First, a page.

Spoiler: It depends on when you fly.

By Melanie Lieberman
February 22, 2016
empty airplane seats
Credit: Getty Images/Brand X

There’s only one thing you can’t disinfect with Lysol wipes before you settle into your airplane seat — and that’s the seat itself. So just how worried do you need to be about other passengers’ germs residing in its coarsely woven fibers? We asked several carriers to give us the (dirty) truth.

As it turns out, it’s up to each individual airline to develop their own cleaning protocols — at least in the United States (other countries may have their own rules and regulations, and vary from place to place). That said, all of the carriers we spoke with require either flight attendants or certified maintenance crews to do some form of cleaning between flights — even if it’s just a cursory removal of garbage, spot-vacuuming, and refreshing of the lavatories.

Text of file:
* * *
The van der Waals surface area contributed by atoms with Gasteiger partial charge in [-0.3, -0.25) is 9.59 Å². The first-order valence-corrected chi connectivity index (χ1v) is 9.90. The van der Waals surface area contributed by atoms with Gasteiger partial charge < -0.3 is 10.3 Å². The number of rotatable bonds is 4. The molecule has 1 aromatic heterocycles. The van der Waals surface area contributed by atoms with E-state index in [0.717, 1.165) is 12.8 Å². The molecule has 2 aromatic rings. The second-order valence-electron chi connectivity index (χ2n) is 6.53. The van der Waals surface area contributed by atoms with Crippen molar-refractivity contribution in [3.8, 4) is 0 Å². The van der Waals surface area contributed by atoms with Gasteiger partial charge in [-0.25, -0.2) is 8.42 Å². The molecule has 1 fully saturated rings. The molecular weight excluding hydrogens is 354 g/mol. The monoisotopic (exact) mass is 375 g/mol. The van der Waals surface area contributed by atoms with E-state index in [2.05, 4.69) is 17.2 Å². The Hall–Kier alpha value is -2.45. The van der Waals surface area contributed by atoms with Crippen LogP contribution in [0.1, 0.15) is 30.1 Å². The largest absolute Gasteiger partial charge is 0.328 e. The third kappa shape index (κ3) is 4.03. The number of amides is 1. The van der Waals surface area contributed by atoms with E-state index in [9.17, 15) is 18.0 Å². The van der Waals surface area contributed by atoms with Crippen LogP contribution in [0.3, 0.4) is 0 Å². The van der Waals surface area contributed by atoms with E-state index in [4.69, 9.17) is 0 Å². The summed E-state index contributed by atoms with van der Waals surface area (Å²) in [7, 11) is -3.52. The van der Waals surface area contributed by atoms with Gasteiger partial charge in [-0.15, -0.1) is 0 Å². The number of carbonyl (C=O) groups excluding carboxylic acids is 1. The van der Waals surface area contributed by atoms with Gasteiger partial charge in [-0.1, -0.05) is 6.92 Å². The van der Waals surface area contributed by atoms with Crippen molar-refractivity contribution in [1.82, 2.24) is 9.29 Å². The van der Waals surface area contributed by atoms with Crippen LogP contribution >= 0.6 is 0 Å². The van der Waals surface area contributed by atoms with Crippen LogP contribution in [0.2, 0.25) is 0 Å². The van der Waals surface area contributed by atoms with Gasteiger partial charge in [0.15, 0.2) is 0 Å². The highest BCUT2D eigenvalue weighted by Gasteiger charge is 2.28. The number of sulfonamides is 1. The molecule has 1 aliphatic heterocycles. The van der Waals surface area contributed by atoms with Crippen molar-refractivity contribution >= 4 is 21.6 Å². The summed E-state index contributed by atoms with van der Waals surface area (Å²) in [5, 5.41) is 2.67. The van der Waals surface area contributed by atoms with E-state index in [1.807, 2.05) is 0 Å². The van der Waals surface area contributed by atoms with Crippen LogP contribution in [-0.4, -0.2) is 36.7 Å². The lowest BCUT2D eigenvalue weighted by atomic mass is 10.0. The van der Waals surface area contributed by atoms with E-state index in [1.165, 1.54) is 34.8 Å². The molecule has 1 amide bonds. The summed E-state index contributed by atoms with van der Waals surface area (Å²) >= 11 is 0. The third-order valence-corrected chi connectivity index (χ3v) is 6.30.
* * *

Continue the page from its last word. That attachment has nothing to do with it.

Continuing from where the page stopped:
If you’re particularly germ-averse, the time of day — or even the time of month — you choose to fly can have an impact on your seat’s cleanliness, however. Most carriers schedule a more thorough scrub, when crews wipe down seats and tray tables with disinfectants, for when a plane overnights at an airport. (So first-thing-in-the-morning flights are inherently cleaner than the evening’s last departures.) Carriers also schedule “deep cleans” every month or so to launder seat covers and shampoo the carpets — but those are harder to predict. Maybe you’ll know them when you smell them.